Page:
By Andrea Lucia

DALLAS (CBSDFW.COM) – There’s the history of Dallas everyone knows.

Then, there are stories, like Jane Elkins’, largely forgotten and nearly erased by time.

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Playwright Anyika McMillan-Herod first heard the tale from her grandmother and brought it to the stage.

“Because the play opens with her hanging, it’s a shocker,” said McMillan-Herod. “Folks were in tears. People had questions.”

Jane was a slave accused of killing Andrew Wisdom, a widower in northwest Dallas County who’d leased her to care for his children.

On May 27 1853, she became the first woman legally hanged in Texas.

McMillan-Herod’s “The Ballad of Jane Elkins” shows her convicted of murdering Wisdom with an axe.

Actress playing Jane Elkins (credit: Soul Rep Theatre)

“Her spirit was broken long before they broke my neck. That’s the first line of the play,” said McMillan Herrod.

The short play explores the theory Jane, like many enslaved women, was a victim of rape.

“Not having control of anything – your life, your mind, your children, your body,” said McMillan-Herod. “It was a reality and it has to be explored.”

But, not everyone accepts Jane was guilty.

“I feel that she was falsely accused,” said George Keaton, founder of Remembering Black Dallas, a nonprofit dedicated to memorializing victims of racial violence.

Actors playing Jane Elkins and Andrew Wisdom (credit: Soul Rep Theatre)

It is remarkable Jane received a trial; it is unlikely, Keaton believes, it was a fair one.

“She was an enslaved person. She did not have any rights,” said Keaton.

According to a Galveston Daily News article written in August of 1880, it was Jane who reported the murder and accused “a prominent citizen of the county” of committing the crime.

Keaton believes she had no motivation to lie.

“Maybe this prominent man killed him and made sure she would get the blame for it,” suggested Keaton.

Eight years before the start of the Civil War, Jane’s word meant little.

“It wasn’t recognized as fact or truth or even admissible in the court,” said Keaton.

Of the case against Jane, there’s little known

“There was really no proof, no evidence,” said Keaton.

Terry Baker, a former assistant chief deputy for the Dallas County Sheriff’s Office, spent years digging up details of stories he’s preserved in his book, “Hangings and Lynchings in Dallas County, Texas: 1853 to 1920”.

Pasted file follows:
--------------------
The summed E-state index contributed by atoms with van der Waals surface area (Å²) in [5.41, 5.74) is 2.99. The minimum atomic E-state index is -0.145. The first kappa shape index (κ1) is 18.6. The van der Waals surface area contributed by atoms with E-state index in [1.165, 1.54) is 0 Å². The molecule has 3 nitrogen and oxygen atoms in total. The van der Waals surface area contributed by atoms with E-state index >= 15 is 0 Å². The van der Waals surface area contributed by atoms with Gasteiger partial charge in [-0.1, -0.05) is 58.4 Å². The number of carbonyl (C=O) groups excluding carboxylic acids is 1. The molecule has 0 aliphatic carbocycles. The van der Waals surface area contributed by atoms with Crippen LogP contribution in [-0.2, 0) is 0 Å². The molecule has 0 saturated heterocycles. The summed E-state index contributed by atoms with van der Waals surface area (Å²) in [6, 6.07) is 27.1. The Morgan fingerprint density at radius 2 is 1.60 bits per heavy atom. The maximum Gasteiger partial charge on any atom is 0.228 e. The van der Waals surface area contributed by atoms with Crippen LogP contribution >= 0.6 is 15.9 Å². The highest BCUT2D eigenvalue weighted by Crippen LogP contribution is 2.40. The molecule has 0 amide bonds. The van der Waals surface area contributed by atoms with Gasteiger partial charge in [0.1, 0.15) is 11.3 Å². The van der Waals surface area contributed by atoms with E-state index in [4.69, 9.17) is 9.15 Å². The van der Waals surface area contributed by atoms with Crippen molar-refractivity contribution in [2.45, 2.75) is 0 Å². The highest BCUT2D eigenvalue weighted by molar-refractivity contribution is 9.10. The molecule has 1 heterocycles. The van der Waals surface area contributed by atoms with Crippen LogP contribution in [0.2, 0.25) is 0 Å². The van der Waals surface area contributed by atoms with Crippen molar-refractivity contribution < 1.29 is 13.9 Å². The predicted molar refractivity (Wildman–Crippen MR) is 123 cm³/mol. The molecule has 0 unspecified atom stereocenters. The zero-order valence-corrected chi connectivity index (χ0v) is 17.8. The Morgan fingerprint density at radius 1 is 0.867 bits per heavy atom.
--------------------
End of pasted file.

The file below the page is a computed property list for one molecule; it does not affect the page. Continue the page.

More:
Chapter one delves into his research on Jane.

“She sold for $400,” he recalls.

The oldest record of her, he found, was the bill of sale, for her initial purchase in 1844.

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“It’s pretty amazing to list someone like that and put a dollar value on their life,” said Baker.

Records show she later became property of the Elkins family who hired out to Wisdom, shortly before his murder.

“The bloody axe was laying right there on the floor by his cot or bed. His two children were asleep in another bed in another room,” said Baker.

Details of the investigation aren’t clear, but authorities determined Jane was lying.

Doing research at the J. Erik Jonsson Central Library in downtown Dallas, he discovered a transcript of the trial records.

“I was surprised really that the documents of the trial were actually available. It was pretty amazing, I thought,” said Baker.

Christine Sharborough is a manager over the library’s archives of Dallas history, which houses the original record book containing handwritten summaries of Jane’s trial amid other court proceedings.

“The state of Texas versus Jane, a slave on a charge of murder,” reads the entry on May 16, 1853.

A court clerk documented her plea of not guilty, her complete silence in court, and her sentence delivered the following day.

Judge John H. Reagan, for whom an elementary school in Oak Cliff is named, ordered gallows be built and that the Dallas County sheriff “… hang said Jane by the neck until she is dead…”

Ten days later, the execution was carried out.

Jane appears as fleeting mentions in other records from the time, too, though not always by name and generally as someone’s possession.

Her exact age, when she died, is uncertain.

Baker estimates she was about 53 years old. Others believe she was much younger.

It’s not clear where she came from or whether she had children.

No one, it seems, thought any of that worth writing down.

“Her story really represents many stories,” said Keaton.

Keaton thinks it’s worth preserving what we do know.

He’s now working to get a state historical marker, dedicated to Jane, in Dallas’ Martyr’s Park.

“Her life is worth knowing about and also documenting as a part of history, a part of Texas history, a part of Dallas history,” he said.

McMillan-Herod’s play, which challenges audiences to consider Jane’s experiences and motivations, is set to be published this month as part of a book “Common Threads, the Collected Works of Soul Rep Theatre.”

“These are the things we pave over,” she said.

It’s a painful piece of history, but one she believes needs to be told.

“There is value in unearthing the stories of those who were enslaved,” she said. “If we don’t tell our stories, if we don’t put these markers up or write these plays that unearth the stories of those who have no voice, whose responsibility is that?”

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